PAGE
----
Pharma and healthcare ahead of other industries in implementing mobile strategies: survey

phone apps
82% of pharma and healthcare companies say they have a fully implemented mobile strategy.

Pharma and healthcare companies are ahead of the curve when it comes to mobile business strategies, according to a new survey from Red Hat. In the survey, 82% of healthcare and pharma companies said they have a fully implemented mobile strategy, compared with just 52% of all commercial enterprises surveyed in Red Hat’s broader study last year.

And that's not all. Of the 82% with a full mobile strategy, 78% said they are seeing a positive return on their investments.

Chad Holmes, Red Hat's director of mobile solutions, told FiercePharma that his group was surprised by the high percentages in adoption and positive ROI results, adding that it shows the industry is much further ahead in mobile than other segments.


The 13th Annual Digital Pharma East

Digital Pharma East returns to the Pennsylvania Convention Center September 17–20, bringing together over 1000 attendees from biotech and pharma, to better understand how to present business plans, justify budget and innovation, and de-risk proposals getting shut down — essentially, understand how they can return to the office and become champions for their internal digital needs. Join us and save 15% on standard rates when you register with Discount Code DPE19Fierce.

He noted that while the ROI was a self-reported return, companies tend not to talk publicly about positive returns until they have solid evidence that the tactic or action is working.

Public and private healthcare, life sciences and pharma companies were included among the 200 IT decision makers questioned by research firm Vanson Bourne on behalf of Red Hat, but Holmes said the data showed that pharma companies were right in line with the overall findings.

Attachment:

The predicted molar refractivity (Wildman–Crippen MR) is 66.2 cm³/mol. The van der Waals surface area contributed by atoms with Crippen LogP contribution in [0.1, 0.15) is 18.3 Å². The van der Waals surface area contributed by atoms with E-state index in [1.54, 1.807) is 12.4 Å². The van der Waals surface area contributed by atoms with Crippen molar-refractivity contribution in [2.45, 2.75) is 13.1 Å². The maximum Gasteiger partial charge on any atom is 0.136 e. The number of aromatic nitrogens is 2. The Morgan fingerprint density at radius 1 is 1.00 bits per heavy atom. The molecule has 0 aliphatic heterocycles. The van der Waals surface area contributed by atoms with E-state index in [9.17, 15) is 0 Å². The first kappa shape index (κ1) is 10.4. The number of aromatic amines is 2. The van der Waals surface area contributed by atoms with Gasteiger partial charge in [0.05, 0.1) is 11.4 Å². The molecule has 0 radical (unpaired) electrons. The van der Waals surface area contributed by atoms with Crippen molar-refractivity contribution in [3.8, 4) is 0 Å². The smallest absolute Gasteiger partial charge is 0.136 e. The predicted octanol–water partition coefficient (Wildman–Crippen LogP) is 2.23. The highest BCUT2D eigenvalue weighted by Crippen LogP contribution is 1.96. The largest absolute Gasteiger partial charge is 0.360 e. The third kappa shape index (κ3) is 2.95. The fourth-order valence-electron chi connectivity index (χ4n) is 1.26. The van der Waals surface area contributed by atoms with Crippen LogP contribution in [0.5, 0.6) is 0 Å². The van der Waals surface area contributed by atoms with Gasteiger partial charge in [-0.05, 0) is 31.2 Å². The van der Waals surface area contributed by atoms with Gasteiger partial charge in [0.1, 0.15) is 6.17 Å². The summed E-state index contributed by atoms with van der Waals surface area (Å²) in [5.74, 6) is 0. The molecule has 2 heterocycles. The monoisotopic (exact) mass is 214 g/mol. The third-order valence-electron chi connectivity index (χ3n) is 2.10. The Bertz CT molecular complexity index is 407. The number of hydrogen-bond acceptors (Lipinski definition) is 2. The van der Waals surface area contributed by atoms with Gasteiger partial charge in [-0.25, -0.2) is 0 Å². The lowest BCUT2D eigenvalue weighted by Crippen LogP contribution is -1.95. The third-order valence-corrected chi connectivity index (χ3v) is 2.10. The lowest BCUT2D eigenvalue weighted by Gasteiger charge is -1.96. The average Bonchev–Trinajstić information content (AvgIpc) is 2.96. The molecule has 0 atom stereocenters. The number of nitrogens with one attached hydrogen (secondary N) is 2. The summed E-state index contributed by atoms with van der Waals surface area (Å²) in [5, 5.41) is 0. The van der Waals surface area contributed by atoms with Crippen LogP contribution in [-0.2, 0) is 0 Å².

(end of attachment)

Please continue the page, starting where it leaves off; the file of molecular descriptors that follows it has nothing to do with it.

The survey also looked specifically at apps as part of pharma and healthcare mobile strategy. It found that the average number of healthcare apps each U.S. company has will grow from 9 to 14 over the next year.

When talking about the drivers of mobile apps in healthcare and pharma in the U.S., 63% of those surveyed noted internal demands for better productivity, while 60% cited healthcare provider demand, and another 56% attributed the growth in apps to external patient demand. But next year the internal efficiencies and HCP demand drivers are expected to flatten or drop, while patients’ demand for mobile apps will increase to 60%.

More and more, pharma companies are exploring and launching mobile apps for patients and caregivers as part of beyond-the-pill health and wellness strategies to go along with medications. Sometimes, they’re even getting some help from doctors. IMS Health found in a study late last year that physicians are increasingly “prescribing” mobile apps to patients.

Suggested Articles

For just the second time, the DOJ indicted an opioid distributor for its role in illegally pushing pills at the height of the addiction epidemic.

Bristol-Myers Squibb is out to expand the pool of colorectal cancer patients it can treat with Opdivo—and it’s bringing in Bayer to help.

When AstraZeneca sold its Avlon, England plant in 2016, it thought its liabilities were over. Former employees said the drugmaker broke its promises.